A gong is an East and Southeast Asian musical percussion instrument that takes the form of a flat, circular metal disc which is hit with a mallet. The origin of gong is believed to be from China. Gong comes in various designs, such as flat surface without nipples and with nipples. A nipple gong has a center raised boss or nipple. Nipple gongs are known for a pure resonant tone with less shimmer than other gongs. They can produce many distinct sounds due to their shape when struck by a mallet which is a wooden stick wrapped with pads and cloths.

The Khmu usually used the gongs for New Year celebrations, ritual ceremonies (tèèq môn), new rice festivals, and agricultural rituals. Additionally, the nipple gongs are used for the Khmu New Year celebration parade and Phon Nang Keo dance performance. Cymbals and bamboo sticks are typically used to maintain a constant rhythm during the performance. The gong is also used as a signaling instrument to accompany dances and performances at the New Year celebration. Khmu people in some regions believed that gongs and cymbals have a magic power of dispelling evil or bad spirits, therefore, they often used these instruments for their ritual ceremony and funeral services.

Cymbals – (Chèèq)

Cymbals are indigenous to Asia and are made from copper and nickel alloys. They have a unique form, concave, funnel-shaped on one side and convex bowl-out on the opposite side like woman nipple with a long string serving as handles. Cymbals were the only permanent idiophones of the Temple orchestra. When the two cymbals crashed into each other, they produce a bright, crisp, and explosive tone. The origin of cymbals is believed to be from China as well as the gong, and it is widely used throughout Asia.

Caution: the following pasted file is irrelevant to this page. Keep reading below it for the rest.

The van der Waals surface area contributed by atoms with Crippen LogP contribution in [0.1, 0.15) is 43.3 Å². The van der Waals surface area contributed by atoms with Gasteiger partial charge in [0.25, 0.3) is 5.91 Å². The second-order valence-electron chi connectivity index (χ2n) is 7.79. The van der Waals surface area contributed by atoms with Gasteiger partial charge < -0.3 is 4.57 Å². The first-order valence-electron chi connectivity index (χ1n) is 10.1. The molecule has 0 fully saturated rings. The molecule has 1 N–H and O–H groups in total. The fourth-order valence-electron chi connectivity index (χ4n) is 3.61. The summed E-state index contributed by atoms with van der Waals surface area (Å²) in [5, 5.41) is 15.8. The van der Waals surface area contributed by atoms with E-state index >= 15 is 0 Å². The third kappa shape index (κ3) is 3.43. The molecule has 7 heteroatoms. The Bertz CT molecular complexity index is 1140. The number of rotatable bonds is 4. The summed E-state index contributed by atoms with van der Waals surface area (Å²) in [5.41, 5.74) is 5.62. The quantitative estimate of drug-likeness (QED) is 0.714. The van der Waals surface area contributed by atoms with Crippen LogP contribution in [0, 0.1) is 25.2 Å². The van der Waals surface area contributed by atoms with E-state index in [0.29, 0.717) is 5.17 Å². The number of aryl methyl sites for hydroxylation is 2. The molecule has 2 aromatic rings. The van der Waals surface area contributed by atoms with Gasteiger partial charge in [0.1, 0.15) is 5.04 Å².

Typically, the Khmu people used cymbals to accompany gongs for the New Year parades, Greh celebrations, annual ritual ceremonies (tèèq môn), new rice festivals, and agricultural rituals. Furthermore, in some parts of Southeast Asia their ancient belief of dispelling evil spirits. Therefore, the Khmu used gongs and cymbals for ritual blessings or calling upon good spirits for a sick individual (pua hm-maal rw kw-eey hm-maal) and funeral services. During a funeral service, the cymbals will be used along with gong when the dead body is carried out of the house to ensure the evil spirits do not linger behind.

Written By: Steve Sengaroun

Reference sources:
www.britannica.com/art/Southeast-Asian-arts
www.wikimedia.org/wiki/Category:Khmu_musical_instruments
www.kinkgong.bandcamp.com/album/gongs

Mél Mool

By Ta’ Ge

Mél Mool  ni’  go’ meh gôn ah glé’ ah gaaq lèèv, ah koon kbaar gôn, cmbro’ lôôc. Na tèèq juyo’  pryooq. Na yoh oh ôm, na yoh juun pryooq. Glé’ na yat ko’ na da’ gaaq, ko’ ci mah, am véc `môôy bat. Glé’ na yoh k’eey na, “ Mél Mool eey, Mél Mool, koon ba yaam, tmooy ba root.” “Da’ baav, hnooq ra ti’.” Pjua gay k’eey me.  “Mél Mool eey, Mél Mool, koon ba yaam, tmooy ba root.” “Da’ baav, hnooq ra jwaq.” E, ge sam k’eey na thw thi saam. “Mél Mool eey, Mél Mool, koon ba yaam, tmooy ba root.”